Published on 09/21/00

Ancient-mariner Wisdom for Today's Gardener

Water, water, everywhere,
Nor any drop to
... put on the flowers.

(I hope Samuel Taylor Coleridge will forgive me.)

The Ancient Mariner was telling his story in order that others might benefit from it. The gray beard, glittering eyes and weathered hands of gardeners past can teach us many lessons, too. Maybe it's time to "stoppeth" today's gardener and tell the tale of water conservation.

Many Georgians haven't learned their lesson from the past. Georgia has been devastated by drought over the past three years.

Be Sure to Mulch

What can be done now? Any part of the landscape with growing plants can be mulched. In my neighborhood in Athens, more than 20 dogwoods are dead or dying. Not a one of them is mulched.

Mulching is the single most important water-retention process you can install for your plants. Shred and mulch all of the leaves that will fall this year. Don't bag them and throw them away.

Assess Your Landscape

What needs to be done for the future? Assess your landscape. What do you have that takes too much water? The high-impact-color area may need to be reduced. These areas are large consumers of water.

No, you won't lose the effect you have now. A large color bed can be cut in half and still have the same impact with half the water. Just give it a little height. A raised bed, mounded in the center, shows off much better and gives greater impact than a flat bed. Drip irrigation under mulch can make the bed a high-impact-color spot that uses very little water.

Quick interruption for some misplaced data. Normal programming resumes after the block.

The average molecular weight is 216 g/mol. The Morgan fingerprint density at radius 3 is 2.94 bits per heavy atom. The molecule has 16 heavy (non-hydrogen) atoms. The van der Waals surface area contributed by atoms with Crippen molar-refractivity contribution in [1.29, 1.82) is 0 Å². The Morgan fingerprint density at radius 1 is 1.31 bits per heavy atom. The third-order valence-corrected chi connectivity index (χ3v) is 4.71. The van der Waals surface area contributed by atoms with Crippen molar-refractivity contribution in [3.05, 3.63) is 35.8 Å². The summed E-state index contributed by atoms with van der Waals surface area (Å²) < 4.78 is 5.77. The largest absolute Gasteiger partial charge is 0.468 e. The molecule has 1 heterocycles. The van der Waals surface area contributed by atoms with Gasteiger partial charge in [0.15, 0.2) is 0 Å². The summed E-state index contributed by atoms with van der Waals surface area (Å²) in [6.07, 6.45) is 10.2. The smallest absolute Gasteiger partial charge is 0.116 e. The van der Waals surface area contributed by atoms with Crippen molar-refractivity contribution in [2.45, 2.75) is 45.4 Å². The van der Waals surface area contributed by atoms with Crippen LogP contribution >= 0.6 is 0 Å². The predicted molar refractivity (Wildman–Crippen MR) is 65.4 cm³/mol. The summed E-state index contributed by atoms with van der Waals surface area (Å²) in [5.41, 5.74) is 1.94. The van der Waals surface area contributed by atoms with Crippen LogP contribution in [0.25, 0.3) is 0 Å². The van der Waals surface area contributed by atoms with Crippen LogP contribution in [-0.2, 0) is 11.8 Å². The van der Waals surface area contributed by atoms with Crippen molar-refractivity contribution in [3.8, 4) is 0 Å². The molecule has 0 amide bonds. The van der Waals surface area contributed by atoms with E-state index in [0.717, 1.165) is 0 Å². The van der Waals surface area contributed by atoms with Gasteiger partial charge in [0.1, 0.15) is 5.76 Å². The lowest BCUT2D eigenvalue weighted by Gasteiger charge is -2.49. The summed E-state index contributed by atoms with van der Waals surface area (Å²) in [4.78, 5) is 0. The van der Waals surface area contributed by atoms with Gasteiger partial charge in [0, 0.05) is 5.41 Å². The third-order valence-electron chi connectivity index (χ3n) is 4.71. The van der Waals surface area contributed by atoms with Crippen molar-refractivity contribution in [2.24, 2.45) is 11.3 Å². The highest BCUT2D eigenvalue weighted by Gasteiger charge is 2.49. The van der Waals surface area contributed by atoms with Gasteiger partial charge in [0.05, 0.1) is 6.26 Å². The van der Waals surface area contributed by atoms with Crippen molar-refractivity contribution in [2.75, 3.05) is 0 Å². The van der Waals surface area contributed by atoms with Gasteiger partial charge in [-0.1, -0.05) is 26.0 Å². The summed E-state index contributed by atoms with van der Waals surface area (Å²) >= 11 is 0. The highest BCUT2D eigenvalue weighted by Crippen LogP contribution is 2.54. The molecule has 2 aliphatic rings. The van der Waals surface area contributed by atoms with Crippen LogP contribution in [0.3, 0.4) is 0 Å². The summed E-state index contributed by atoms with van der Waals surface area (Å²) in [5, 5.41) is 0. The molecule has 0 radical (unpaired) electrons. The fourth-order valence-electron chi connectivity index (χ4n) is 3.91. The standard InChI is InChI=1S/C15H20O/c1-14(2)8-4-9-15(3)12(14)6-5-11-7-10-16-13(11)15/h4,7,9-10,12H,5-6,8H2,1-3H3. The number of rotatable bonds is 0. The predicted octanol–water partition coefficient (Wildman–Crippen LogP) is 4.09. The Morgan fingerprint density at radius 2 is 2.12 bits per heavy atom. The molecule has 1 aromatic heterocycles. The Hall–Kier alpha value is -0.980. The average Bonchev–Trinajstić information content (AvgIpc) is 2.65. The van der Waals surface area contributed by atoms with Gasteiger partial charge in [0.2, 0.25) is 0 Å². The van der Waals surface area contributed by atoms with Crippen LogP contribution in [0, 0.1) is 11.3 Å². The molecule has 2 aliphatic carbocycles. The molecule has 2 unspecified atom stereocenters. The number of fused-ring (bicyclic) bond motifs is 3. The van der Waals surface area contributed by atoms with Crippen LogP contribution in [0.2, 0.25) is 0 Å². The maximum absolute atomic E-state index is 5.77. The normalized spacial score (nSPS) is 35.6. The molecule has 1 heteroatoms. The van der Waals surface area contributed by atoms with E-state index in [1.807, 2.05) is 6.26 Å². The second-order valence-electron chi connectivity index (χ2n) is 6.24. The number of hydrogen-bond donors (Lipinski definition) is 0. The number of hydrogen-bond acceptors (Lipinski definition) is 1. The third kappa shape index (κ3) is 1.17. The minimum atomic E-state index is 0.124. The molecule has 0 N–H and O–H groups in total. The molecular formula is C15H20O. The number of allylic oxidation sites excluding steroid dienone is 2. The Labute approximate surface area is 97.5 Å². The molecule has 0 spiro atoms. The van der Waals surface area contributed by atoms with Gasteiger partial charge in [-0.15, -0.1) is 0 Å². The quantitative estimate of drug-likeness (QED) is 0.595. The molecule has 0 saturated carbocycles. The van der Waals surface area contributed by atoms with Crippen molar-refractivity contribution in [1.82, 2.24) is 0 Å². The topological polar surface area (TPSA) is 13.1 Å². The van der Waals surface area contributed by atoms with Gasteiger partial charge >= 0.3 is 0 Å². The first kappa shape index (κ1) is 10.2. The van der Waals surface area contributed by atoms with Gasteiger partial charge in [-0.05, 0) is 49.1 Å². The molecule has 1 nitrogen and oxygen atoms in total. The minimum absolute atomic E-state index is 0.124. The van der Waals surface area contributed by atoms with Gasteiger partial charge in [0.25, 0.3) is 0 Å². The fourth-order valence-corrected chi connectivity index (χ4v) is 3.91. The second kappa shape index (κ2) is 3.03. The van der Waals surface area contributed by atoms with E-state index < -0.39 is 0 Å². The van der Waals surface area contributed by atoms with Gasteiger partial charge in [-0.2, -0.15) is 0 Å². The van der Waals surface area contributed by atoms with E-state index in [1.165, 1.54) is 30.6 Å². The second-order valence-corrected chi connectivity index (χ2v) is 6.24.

Another idea is to use the entire array of greens and flower colors nature gives you. Green is not just green! It's blue-green, yellow-green, gray-green, silver-green and all shades in between.

Long-lasting Color

In the green plants that form the architectural basis of your landscape, color can be present over an extended time. Just think of the crape myrtles that give color all summer. And one of my favorites, the althea, blooms all summer, and drought doesn't seem to affect it. Camellias give us color when nothing else is blooming, and hollies show off those wonderful red berries in the dead of winter.

Once established and mulched, all of these plants are drought-tolerant. They take very little water and give back much more than we put into them.

Now that you have listened to my story, "may you rise a wiser man on the morrow morn."

Wayne McLaurin is a professor emeritus of horticulture with the University of Georgia College of Agricultural and Environmental Sciences.